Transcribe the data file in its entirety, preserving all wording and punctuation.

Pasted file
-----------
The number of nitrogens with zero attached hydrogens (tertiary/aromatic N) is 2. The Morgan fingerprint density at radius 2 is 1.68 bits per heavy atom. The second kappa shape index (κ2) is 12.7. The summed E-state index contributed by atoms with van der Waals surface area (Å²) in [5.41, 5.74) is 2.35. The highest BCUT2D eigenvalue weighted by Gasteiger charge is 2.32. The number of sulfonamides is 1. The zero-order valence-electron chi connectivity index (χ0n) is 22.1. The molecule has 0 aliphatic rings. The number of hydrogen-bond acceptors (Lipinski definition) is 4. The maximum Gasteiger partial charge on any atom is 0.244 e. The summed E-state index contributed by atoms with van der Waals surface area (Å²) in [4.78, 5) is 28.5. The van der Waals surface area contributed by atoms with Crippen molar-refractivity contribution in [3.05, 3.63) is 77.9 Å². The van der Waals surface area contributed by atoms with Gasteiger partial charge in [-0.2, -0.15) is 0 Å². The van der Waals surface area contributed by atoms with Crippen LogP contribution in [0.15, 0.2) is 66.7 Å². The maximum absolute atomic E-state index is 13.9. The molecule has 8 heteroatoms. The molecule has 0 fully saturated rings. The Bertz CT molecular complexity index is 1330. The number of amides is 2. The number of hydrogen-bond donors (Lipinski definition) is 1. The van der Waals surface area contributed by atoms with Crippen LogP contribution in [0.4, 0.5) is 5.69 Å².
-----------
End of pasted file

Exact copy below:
The number of nitrogens with zero attached hydrogens (tertiary/aromatic N) is 2. The Morgan fingerprint density at radius 2 is 1.68 bits per heavy atom. The second kappa shape index (κ2) is 12.7. The summed E-state index contributed by atoms with van der Waals surface area (Å²) in [5.41, 5.74) is 2.35. The highest BCUT2D eigenvalue weighted by Gasteiger charge is 2.32. The number of sulfonamides is 1. The zero-order valence-electron chi connectivity index (χ0n) is 22.1. The molecule has 0 aliphatic rings. The number of hydrogen-bond acceptors (Lipinski definition) is 4. The maximum Gasteiger partial charge on any atom is 0.244 e. The summed E-state index contributed by atoms with van der Waals surface area (Å²) in [4.78, 5) is 28.5. The van der Waals surface area contributed by atoms with Crippen molar-refractivity contribution in [3.05, 3.63) is 77.9 Å². The van der Waals surface area contributed by atoms with Gasteiger partial charge in [-0.2, -0.15) is 0 Å². The van der Waals surface area contributed by atoms with Crippen LogP contribution in [0.15, 0.2) is 66.7 Å². The maximum absolute atomic E-state index is 13.9. The molecule has 8 heteroatoms. The molecule has 0 fully saturated rings. The Bertz CT molecular complexity index is 1330. The number of amides is 2. The number of hydrogen-bond donors (Lipinski definition) is 1. The van der Waals surface area contributed by atoms with Crippen LogP contribution in [0.4, 0.5) is 5.69 Å².